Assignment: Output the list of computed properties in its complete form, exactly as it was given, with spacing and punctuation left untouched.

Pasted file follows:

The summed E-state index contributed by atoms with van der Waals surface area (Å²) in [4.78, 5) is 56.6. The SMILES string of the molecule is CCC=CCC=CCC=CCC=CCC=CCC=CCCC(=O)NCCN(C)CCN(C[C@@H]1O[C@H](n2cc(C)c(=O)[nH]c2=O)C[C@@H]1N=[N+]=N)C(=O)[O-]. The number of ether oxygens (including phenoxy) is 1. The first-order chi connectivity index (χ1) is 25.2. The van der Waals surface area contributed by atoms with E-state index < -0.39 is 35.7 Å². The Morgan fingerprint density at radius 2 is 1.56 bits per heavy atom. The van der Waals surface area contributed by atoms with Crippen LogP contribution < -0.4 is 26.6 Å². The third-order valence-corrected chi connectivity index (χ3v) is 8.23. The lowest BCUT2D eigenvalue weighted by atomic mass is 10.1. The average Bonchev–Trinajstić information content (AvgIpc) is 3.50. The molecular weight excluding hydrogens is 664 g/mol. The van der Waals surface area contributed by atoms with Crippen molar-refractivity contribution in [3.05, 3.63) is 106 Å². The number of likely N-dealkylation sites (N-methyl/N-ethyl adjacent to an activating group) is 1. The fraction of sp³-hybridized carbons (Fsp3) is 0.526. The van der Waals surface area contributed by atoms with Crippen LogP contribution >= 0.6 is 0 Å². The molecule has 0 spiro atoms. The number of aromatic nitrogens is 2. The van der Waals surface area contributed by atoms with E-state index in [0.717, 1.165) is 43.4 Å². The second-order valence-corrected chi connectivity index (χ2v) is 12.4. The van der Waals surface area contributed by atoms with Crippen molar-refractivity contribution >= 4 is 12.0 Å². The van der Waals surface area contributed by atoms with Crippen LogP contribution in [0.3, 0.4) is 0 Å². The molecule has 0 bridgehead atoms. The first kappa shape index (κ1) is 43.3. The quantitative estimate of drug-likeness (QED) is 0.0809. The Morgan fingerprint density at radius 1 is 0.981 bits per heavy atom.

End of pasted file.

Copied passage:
The summed E-state index contributed by atoms with van der Waals surface area (Å²) in [4.78, 5) is 56.6. The SMILES string of the molecule is CCC=CCC=CCC=CCC=CCC=CCC=CCCC(=O)NCCN(C)CCN(C[C@@H]1O[C@H](n2cc(C)c(=O)[nH]c2=O)C[C@@H]1N=[N+]=N)C(=O)[O-]. The number of ether oxygens (including phenoxy) is 1. The first-order chi connectivity index (χ1) is 25.2. The van der Waals surface area contributed by atoms with E-state index < -0.39 is 35.7 Å². The Morgan fingerprint density at radius 2 is 1.56 bits per heavy atom. The van der Waals surface area contributed by atoms with Crippen LogP contribution < -0.4 is 26.6 Å². The third-order valence-corrected chi connectivity index (χ3v) is 8.23. The lowest BCUT2D eigenvalue weighted by atomic mass is 10.1. The average Bonchev–Trinajstić information content (AvgIpc) is 3.50. The molecular weight excluding hydrogens is 664 g/mol. The van der Waals surface area contributed by atoms with Crippen molar-refractivity contribution in [3.05, 3.63) is 106 Å². The number of likely N-dealkylation sites (N-methyl/N-ethyl adjacent to an activating group) is 1. The fraction of sp³-hybridized carbons (Fsp3) is 0.526. The van der Waals surface area contributed by atoms with Crippen LogP contribution >= 0.6 is 0 Å². The molecule has 0 spiro atoms. The number of aromatic nitrogens is 2. The van der Waals surface area contributed by atoms with E-state index in [0.717, 1.165) is 43.4 Å². The second-order valence-corrected chi connectivity index (χ2v) is 12.4. The van der Waals surface area contributed by atoms with Crippen molar-refractivity contribution >= 4 is 12.0 Å². The van der Waals surface area contributed by atoms with Crippen LogP contribution in [0.3, 0.4) is 0 Å². The molecule has 0 bridgehead atoms. The first kappa shape index (κ1) is 43.3. The quantitative estimate of drug-likeness (QED) is 0.0809. The Morgan fingerprint density at radius 1 is 0.981 bits per heavy atom.